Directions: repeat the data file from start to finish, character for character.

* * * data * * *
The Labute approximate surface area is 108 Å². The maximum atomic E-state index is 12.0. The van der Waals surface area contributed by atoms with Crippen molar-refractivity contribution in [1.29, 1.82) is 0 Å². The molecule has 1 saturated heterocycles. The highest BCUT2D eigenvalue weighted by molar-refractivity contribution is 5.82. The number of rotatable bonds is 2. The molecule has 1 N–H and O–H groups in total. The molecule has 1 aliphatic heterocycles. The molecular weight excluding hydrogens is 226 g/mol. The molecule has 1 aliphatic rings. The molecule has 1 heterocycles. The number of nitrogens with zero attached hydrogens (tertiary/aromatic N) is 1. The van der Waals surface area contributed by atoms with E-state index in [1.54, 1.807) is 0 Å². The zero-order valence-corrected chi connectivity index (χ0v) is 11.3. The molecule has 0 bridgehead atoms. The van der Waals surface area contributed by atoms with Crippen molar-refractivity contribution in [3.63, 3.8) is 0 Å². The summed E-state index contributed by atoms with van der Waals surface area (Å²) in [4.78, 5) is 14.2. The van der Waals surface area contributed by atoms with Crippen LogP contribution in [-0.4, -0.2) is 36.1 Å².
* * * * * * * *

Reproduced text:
The Labute approximate surface area is 108 Å². The maximum atomic E-state index is 12.0. The van der Waals surface area contributed by atoms with Crippen molar-refractivity contribution in [1.29, 1.82) is 0 Å². The molecule has 1 saturated heterocycles. The highest BCUT2D eigenvalue weighted by molar-refractivity contribution is 5.82. The number of rotatable bonds is 2. The molecule has 1 N–H and O–H groups in total. The molecule has 1 aliphatic heterocycles. The molecular weight excluding hydrogens is 226 g/mol. The molecule has 1 aliphatic rings. The molecule has 1 heterocycles. The number of nitrogens with zero attached hydrogens (tertiary/aromatic N) is 1. The van der Waals surface area contributed by atoms with E-state index in [1.54, 1.807) is 0 Å². The zero-order valence-corrected chi connectivity index (χ0v) is 11.3. The molecule has 0 bridgehead atoms. The van der Waals surface area contributed by atoms with Crippen molar-refractivity contribution in [3.63, 3.8) is 0 Å². The summed E-state index contributed by atoms with van der Waals surface area (Å²) in [4.78, 5) is 14.2. The van der Waals surface area contributed by atoms with Crippen LogP contribution in [-0.4, -0.2) is 36.1 Å².